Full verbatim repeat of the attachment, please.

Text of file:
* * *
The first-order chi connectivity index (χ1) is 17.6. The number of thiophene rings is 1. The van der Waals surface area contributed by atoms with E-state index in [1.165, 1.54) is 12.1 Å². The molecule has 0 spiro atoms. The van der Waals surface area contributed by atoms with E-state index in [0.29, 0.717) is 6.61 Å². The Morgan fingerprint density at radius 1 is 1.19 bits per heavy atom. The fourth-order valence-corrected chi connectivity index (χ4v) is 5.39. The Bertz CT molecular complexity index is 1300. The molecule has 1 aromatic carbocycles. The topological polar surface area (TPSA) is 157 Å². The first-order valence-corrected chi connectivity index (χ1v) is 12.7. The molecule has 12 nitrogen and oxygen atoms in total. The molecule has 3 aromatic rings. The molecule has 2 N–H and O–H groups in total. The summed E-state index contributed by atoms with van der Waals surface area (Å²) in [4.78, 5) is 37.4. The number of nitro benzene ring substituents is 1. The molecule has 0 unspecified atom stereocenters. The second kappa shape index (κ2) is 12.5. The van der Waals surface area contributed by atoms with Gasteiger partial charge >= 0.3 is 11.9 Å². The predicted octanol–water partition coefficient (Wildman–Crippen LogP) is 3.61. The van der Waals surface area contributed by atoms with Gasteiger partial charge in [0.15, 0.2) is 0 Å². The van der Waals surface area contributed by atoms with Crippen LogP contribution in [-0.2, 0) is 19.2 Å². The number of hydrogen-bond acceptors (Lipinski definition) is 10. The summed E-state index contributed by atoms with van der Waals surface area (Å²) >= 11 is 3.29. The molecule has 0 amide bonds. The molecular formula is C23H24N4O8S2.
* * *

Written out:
The first-order chi connectivity index (χ1) is 17.6. The number of thiophene rings is 1. The van der Waals surface area contributed by atoms with E-state index in [1.165, 1.54) is 12.1 Å². The molecule has 0 spiro atoms. The van der Waals surface area contributed by atoms with E-state index in [0.29, 0.717) is 6.61 Å². The Morgan fingerprint density at radius 1 is 1.19 bits per heavy atom. The fourth-order valence-corrected chi connectivity index (χ4v) is 5.39. The Bertz CT molecular complexity index is 1300. The molecule has 1 aromatic carbocycles. The topological polar surface area (TPSA) is 157 Å². The first-order valence-corrected chi connectivity index (χ1v) is 12.7. The molecule has 12 nitrogen and oxygen atoms in total. The molecule has 3 aromatic rings. The molecule has 2 N–H and O–H groups in total. The summed E-state index contributed by atoms with van der Waals surface area (Å²) in [4.78, 5) is 37.4. The number of nitro benzene ring substituents is 1. The molecule has 0 unspecified atom stereocenters. The second kappa shape index (κ2) is 12.5. The van der Waals surface area contributed by atoms with Gasteiger partial charge >= 0.3 is 11.9 Å². The predicted octanol–water partition coefficient (Wildman–Crippen LogP) is 3.61. The van der Waals surface area contributed by atoms with Gasteiger partial charge in [0.15, 0.2) is 0 Å². The van der Waals surface area contributed by atoms with Crippen LogP contribution in [-0.2, 0) is 19.2 Å². The number of hydrogen-bond acceptors (Lipinski definition) is 10. The summed E-state index contributed by atoms with van der Waals surface area (Å²) >= 11 is 3.29. The molecule has 0 amide bonds. The molecular formula is C23H24N4O8S2.